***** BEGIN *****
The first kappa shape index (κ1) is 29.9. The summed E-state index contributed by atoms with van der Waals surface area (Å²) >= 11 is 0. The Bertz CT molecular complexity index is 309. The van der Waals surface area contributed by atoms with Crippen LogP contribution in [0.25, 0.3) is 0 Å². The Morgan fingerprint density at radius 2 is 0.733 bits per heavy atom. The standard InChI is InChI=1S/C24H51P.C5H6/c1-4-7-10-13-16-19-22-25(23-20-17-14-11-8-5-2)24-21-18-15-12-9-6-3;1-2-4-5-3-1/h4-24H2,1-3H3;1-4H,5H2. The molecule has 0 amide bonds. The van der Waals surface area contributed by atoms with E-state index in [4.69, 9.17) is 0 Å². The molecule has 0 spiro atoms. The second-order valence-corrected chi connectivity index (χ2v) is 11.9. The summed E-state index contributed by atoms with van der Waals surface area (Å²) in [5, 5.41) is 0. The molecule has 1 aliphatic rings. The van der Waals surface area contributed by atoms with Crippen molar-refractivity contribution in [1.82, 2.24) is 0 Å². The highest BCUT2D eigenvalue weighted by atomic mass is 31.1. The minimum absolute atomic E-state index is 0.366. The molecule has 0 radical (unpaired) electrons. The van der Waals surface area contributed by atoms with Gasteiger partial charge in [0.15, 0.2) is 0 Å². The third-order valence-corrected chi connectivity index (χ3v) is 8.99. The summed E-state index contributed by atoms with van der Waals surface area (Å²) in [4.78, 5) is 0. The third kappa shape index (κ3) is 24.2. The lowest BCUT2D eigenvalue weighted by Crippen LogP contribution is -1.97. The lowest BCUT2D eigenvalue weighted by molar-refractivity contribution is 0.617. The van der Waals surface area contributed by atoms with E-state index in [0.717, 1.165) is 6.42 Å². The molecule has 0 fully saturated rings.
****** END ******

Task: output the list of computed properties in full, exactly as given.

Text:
The first kappa shape index (κ1) is 29.9. The summed E-state index contributed by atoms with van der Waals surface area (Å²) >= 11 is 0. The Bertz CT molecular complexity index is 309. The van der Waals surface area contributed by atoms with Crippen LogP contribution in [0.25, 0.3) is 0 Å². The Morgan fingerprint density at radius 2 is 0.733 bits per heavy atom. The standard InChI is InChI=1S/C24H51P.C5H6/c1-4-7-10-13-16-19-22-25(23-20-17-14-11-8-5-2)24-21-18-15-12-9-6-3;1-2-4-5-3-1/h4-24H2,1-3H3;1-4H,5H2. The molecule has 0 amide bonds. The van der Waals surface area contributed by atoms with E-state index in [4.69, 9.17) is 0 Å². The molecule has 0 spiro atoms. The second-order valence-corrected chi connectivity index (χ2v) is 11.9. The summed E-state index contributed by atoms with van der Waals surface area (Å²) in [5, 5.41) is 0. The molecule has 1 aliphatic rings. The van der Waals surface area contributed by atoms with Crippen molar-refractivity contribution in [1.82, 2.24) is 0 Å². The highest BCUT2D eigenvalue weighted by atomic mass is 31.1. The minimum absolute atomic E-state index is 0.366. The molecule has 0 radical (unpaired) electrons. The van der Waals surface area contributed by atoms with Gasteiger partial charge in [0.15, 0.2) is 0 Å². The third-order valence-corrected chi connectivity index (χ3v) is 8.99. The summed E-state index contributed by atoms with van der Waals surface area (Å²) in [4.78, 5) is 0. The third kappa shape index (κ3) is 24.2. The lowest BCUT2D eigenvalue weighted by Crippen LogP contribution is -1.97. The lowest BCUT2D eigenvalue weighted by molar-refractivity contribution is 0.617. The van der Waals surface area contributed by atoms with E-state index in [0.717, 1.165) is 6.42 Å². The molecule has 0 fully saturated rings.